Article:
Topshade & Frames Within Frames

You can find top shade and framing devices in most natural and urban environments. These give your portraits great lighting and a stronger composition.

This portrait of Bryony was taken in the outdoor area that backs on to our studio; part of international architect Peter Aldington’s Turn End Gardens. I am incredibly lucky to have such easy access to a varied choice of spaces, but no matter where you’re shooting, you can almost always find top shade and framing devices nearby.

Use top shade for gorgeously soft outdoor lighting

On sunny days like this one, the best place to find soft, even light is just under the shelter of some overhead shade. This could be beneath a building’s overhang, near the edge of a group of trees, or just within a porch or doorway, for example.

In our studio garden we have an outbuilding that has a walkway through it, with an arched entrance at each end. I positioned Bryony just inside the near entrance, so that no direct sunlight was hitting her face. Instead, the light is being bounced from the ground and walls around her, making it soft and even by the time it reaches her skin.

I’m standing under open sky, shooting towards the top shade that’s sheltering Bryony from the sun. I positioned her just far enough under the top shade – but no further – and asked her to face towards the archway’s entrance. This ensures the light is both controlled – it’s front on to her – and that there’s enough of it reaching her to pop catchlights into her eyes and make her the lightest part of the shot.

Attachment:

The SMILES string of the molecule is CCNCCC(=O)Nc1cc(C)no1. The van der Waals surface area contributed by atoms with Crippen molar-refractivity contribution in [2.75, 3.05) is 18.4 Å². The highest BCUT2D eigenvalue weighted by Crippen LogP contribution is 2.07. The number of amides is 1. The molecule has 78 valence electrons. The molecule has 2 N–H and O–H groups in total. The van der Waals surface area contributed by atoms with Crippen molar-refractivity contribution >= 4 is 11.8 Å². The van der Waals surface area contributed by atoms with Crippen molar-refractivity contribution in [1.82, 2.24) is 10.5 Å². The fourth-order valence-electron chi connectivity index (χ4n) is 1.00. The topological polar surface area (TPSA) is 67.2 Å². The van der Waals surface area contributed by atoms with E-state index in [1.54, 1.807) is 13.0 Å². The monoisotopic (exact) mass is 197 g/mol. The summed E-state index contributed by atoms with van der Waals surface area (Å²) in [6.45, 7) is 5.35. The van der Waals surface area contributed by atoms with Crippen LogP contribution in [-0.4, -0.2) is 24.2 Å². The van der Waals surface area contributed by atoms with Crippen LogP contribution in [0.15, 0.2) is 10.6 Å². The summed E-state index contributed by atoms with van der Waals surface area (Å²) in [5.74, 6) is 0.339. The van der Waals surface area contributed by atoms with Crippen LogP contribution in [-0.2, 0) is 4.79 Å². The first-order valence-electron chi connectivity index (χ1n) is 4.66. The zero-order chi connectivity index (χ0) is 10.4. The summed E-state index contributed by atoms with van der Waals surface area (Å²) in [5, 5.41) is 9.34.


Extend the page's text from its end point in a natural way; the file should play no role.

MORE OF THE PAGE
If you can’t find any ready-made top shade, you can always ask someone to hold a reflector (or a large towel/piece of cardboard etc.) above your subject to do the same job. Just crop in close to make sure you can’t see the outlines of the shadow it creates on your subject!

Frame within a frame

This portrait is a great example of using a frame within a frame to enhance a composition. The dark edges of the archway’s entrance behind Bryony add depth, context, interest, visual balance and a sense of place.

Instead of this just being a nice portrait of a beautiful woman, the viewer is given visual cues that suggest a narrative. The dark interior of the archway also provides increased contrast against Bryony’s light dress, skin and hair, helping to lead your eye straight to her face and keep it there.

Frames can be on one, some or all of the edges of the image – in this case it’s on the left, top and right. They can be in the foreground or background (as here) and can be created by whatever you have on hand, including foliage, trees, other people or building elements.

Before taking the shot, I adjusted my own position to control the placement of the frame relative to Bryony. I opted to position it so that the line of her body crosses the opening of the archway diagonally, bringing a touch of energy to the image.

Strike a pose

I wanted to capture some slight movement in Bryony’s hair, so I asked her to turn her back to me, then swing her face round to the camera when I asked. This adds a little energy and interest to the shot, and also prevents the frozen, slightly pained smile of someone who has been asked to hold a position too long!


Camera Settings

  • Focal length: 105
  • Aperture: f/4
  • Shutter speed: 1/125 sec
  • ISO: 800